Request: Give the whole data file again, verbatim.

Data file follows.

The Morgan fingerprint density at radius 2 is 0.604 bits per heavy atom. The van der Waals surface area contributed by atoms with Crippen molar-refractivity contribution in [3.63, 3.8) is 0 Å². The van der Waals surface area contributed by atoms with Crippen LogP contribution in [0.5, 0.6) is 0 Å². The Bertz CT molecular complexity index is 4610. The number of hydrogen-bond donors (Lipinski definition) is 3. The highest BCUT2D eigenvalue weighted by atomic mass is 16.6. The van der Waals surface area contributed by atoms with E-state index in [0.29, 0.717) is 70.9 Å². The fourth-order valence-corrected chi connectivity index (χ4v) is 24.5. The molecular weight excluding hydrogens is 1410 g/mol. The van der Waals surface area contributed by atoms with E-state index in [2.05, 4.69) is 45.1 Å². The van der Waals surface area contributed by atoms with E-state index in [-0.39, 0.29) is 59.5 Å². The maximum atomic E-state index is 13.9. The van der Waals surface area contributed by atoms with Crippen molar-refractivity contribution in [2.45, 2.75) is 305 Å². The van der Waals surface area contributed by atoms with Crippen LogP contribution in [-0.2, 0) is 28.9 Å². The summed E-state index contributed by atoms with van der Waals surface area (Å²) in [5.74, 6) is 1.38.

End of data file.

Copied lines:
The Morgan fingerprint density at radius 2 is 0.604 bits per heavy atom. The van der Waals surface area contributed by atoms with Crippen molar-refractivity contribution in [3.63, 3.8) is 0 Å². The van der Waals surface area contributed by atoms with Crippen LogP contribution in [0.5, 0.6) is 0 Å². The Bertz CT molecular complexity index is 4610. The number of hydrogen-bond donors (Lipinski definition) is 3. The highest BCUT2D eigenvalue weighted by atomic mass is 16.6. The van der Waals surface area contributed by atoms with E-state index in [0.29, 0.717) is 70.9 Å². The fourth-order valence-corrected chi connectivity index (χ4v) is 24.5. The molecular weight excluding hydrogens is 1410 g/mol. The van der Waals surface area contributed by atoms with E-state index in [2.05, 4.69) is 45.1 Å². The van der Waals surface area contributed by atoms with E-state index in [-0.39, 0.29) is 59.5 Å². The maximum atomic E-state index is 13.9. The van der Waals surface area contributed by atoms with Crippen molar-refractivity contribution in [2.45, 2.75) is 305 Å². The van der Waals surface area contributed by atoms with Crippen LogP contribution in [-0.2, 0) is 28.9 Å². The summed E-state index contributed by atoms with van der Waals surface area (Å²) in [5.74, 6) is 1.38.